It’s it’s funny that you guys are a family owned business. And I love that. But it means that there’s a lot of voices in the process and at the table, and sometimes that can be cumbersome. with you guys. It seems like you’re maybe having a symbiotic situation, because not only do you make great beer, but you’ve got really great packaging. You also launched the hard seltzer lines very early on in the process, and you’ve got some really great flavors. I think you’re making some of the best hard seltzers in Minnesota, and you nationwide actually. And then you’re also in the non alcoholic side of things, which is you’ve got a great na beer. And is there plans to launch into like any of the THC or that kind of space?
Matt Schwandt 4:55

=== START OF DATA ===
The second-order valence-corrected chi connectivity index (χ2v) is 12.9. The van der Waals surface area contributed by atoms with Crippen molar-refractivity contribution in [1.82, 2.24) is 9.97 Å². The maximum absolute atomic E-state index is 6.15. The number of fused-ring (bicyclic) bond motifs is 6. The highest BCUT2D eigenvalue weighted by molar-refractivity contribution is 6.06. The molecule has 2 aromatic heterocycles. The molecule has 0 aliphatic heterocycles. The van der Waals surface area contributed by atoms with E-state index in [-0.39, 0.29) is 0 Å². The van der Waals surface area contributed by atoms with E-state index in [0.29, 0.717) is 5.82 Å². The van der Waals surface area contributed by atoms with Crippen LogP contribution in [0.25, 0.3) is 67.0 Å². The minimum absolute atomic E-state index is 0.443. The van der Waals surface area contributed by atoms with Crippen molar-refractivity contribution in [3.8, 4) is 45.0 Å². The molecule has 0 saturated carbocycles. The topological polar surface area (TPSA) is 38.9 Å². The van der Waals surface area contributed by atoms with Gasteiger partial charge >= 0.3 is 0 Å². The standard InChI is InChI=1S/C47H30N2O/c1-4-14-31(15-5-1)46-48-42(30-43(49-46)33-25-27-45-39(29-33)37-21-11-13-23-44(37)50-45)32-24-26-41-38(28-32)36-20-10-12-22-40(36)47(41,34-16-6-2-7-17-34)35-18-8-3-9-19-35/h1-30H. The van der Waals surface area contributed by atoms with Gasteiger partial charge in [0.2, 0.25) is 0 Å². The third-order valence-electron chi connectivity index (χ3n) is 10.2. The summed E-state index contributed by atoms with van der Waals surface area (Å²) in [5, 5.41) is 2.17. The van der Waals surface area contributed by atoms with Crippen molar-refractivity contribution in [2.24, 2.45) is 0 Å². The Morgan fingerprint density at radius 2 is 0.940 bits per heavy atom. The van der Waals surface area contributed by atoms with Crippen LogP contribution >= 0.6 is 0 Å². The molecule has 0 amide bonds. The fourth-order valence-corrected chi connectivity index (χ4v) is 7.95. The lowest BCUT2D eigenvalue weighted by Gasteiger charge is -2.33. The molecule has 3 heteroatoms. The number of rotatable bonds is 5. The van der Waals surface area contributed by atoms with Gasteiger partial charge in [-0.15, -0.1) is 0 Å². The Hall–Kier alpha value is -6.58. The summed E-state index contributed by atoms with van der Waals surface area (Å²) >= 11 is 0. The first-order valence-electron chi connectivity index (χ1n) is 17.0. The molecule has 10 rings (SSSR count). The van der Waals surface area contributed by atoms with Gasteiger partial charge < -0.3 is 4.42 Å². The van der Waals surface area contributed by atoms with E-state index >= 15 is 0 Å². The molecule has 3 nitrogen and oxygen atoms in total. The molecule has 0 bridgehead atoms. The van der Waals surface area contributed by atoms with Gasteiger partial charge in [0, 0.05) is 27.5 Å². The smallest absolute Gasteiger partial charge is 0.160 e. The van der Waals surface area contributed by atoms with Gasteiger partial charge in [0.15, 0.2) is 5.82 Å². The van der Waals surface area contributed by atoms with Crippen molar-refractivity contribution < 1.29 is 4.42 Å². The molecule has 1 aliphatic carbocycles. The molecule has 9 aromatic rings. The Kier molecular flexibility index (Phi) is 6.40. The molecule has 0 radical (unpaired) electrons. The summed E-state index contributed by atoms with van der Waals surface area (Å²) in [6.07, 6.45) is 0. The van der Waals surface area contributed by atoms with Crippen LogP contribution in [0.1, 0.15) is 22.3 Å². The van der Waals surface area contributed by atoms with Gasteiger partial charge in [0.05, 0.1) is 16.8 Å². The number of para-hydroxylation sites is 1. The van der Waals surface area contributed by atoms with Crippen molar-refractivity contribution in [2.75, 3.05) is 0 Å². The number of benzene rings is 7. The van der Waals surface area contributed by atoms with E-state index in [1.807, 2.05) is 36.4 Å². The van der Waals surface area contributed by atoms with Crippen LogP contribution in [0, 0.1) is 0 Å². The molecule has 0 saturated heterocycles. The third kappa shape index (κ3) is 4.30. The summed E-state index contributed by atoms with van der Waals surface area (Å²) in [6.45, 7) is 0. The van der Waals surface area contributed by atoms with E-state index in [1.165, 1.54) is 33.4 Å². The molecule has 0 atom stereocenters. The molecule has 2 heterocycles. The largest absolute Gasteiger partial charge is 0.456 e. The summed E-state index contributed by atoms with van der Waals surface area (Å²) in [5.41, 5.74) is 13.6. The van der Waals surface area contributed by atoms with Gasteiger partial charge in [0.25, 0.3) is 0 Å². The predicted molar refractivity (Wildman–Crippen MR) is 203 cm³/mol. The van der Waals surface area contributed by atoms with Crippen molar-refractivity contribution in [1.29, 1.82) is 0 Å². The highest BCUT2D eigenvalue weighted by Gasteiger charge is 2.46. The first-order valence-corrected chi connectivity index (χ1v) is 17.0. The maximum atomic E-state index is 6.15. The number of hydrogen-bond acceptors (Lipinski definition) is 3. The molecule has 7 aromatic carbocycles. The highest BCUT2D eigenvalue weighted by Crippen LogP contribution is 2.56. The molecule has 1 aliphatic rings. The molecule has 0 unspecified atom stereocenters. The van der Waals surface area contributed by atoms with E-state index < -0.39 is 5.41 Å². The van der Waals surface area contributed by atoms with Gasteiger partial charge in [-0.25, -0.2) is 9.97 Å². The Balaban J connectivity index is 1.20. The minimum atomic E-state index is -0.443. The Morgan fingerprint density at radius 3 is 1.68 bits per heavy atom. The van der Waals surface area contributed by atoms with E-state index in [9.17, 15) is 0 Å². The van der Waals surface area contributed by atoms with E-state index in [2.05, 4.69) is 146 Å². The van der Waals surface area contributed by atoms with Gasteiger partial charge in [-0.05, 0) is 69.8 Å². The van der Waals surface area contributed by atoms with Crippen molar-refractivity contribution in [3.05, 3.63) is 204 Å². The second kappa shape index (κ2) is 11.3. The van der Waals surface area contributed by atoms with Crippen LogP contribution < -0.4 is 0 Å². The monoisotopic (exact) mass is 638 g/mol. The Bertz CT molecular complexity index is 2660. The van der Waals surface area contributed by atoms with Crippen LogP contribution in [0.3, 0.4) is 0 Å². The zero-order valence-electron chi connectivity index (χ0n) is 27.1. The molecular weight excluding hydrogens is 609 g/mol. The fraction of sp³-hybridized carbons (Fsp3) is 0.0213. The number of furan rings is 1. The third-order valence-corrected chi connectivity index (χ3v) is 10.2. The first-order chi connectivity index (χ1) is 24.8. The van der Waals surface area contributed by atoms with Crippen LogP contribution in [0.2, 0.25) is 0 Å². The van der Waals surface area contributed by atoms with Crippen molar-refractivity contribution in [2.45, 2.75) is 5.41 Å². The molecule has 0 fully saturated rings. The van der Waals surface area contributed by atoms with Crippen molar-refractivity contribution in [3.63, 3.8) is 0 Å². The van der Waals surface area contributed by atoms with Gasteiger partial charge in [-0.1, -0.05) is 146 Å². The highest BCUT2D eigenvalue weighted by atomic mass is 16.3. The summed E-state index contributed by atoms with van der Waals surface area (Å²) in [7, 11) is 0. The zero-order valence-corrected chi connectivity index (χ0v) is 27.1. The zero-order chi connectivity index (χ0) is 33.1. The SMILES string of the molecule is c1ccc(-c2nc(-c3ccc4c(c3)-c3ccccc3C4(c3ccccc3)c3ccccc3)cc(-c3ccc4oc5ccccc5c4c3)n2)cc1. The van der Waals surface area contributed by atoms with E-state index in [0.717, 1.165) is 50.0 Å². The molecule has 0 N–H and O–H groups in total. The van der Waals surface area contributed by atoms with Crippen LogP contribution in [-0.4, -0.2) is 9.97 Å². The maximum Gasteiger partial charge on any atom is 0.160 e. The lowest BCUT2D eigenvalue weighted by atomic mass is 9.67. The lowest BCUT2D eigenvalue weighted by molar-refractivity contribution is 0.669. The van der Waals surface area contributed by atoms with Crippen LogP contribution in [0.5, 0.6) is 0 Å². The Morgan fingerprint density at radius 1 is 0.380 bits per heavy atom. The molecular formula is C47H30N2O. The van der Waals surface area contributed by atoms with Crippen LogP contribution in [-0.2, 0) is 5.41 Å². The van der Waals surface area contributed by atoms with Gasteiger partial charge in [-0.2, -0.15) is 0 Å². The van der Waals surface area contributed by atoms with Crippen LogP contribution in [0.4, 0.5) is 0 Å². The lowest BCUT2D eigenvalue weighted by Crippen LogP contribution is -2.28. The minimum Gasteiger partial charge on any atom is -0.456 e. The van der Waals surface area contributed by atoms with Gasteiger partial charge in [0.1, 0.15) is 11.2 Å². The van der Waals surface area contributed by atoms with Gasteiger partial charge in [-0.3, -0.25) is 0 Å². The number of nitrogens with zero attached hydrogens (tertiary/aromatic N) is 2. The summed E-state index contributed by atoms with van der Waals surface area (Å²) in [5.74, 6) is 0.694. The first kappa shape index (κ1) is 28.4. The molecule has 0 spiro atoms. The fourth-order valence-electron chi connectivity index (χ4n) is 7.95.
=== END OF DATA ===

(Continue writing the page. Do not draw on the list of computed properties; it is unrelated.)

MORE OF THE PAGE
Yes, in fact, we’re developing it right now. We’ve actually been working on for a couple of months. And we hope to have it to market by the end of September. What I can tell you is that without divulging too much, because we like to be kind of ready and buttoned up, when we do make an announcement, sir, we will be producing a THC and CBD infused sparkling water flavored, it’s going to be in a 12 ounce can six packs, and it’s going to start just in in the taproom. But we really hope to expand distribution to other retailers across Minnesota. But yeah, one of the things that we love about our space, meaning craft beverage manufacturing is that there’s so much innovation happening, and there’s so many opportunities to innovate. You know, you mentioned some of the spaces that we’ve gotten into that, you know, eight years ago, when we launched, I never would have imagined us getting involved with hard seltzer wasn’t even a thing. And a beer was only something that the macro breweries were doing. But that actually came about more or less out of necessity, because I actually stopped drinking alcohol about five years ago. And as the President of a craft brewery, that’s a little strange, maybe, but it was just, you know, it’s a personal choice for me. And I don’t think it’s that uncommon for people who spent a lot of time in the industry either to sort of, you know, take a step back from alcohol, but we had a phenomenal opportunity to start working with a St. Paul startup called ABV technology that has this patent applied for process of vacuum distillation that separates the alcohol from the beer without losing too many of those great flavors and aromas. And so that’s why our non line is so good is because of this proprietary technology that ABV developed. And we’ve had, I think four or five, four or five flavors in that non line so far. The year round, of course, is the Munich helus, which is almost indistinguishable from the full strength product. Yeah, it’s got enough body where you don’t really notice the alcohol isn’t there. We’ve also got a very popular sour and a sour out right now. And we’ll be doing a hazy IPA sometime this fall, which I’m pretty excited about too, because that’s going to be great for the hop heads.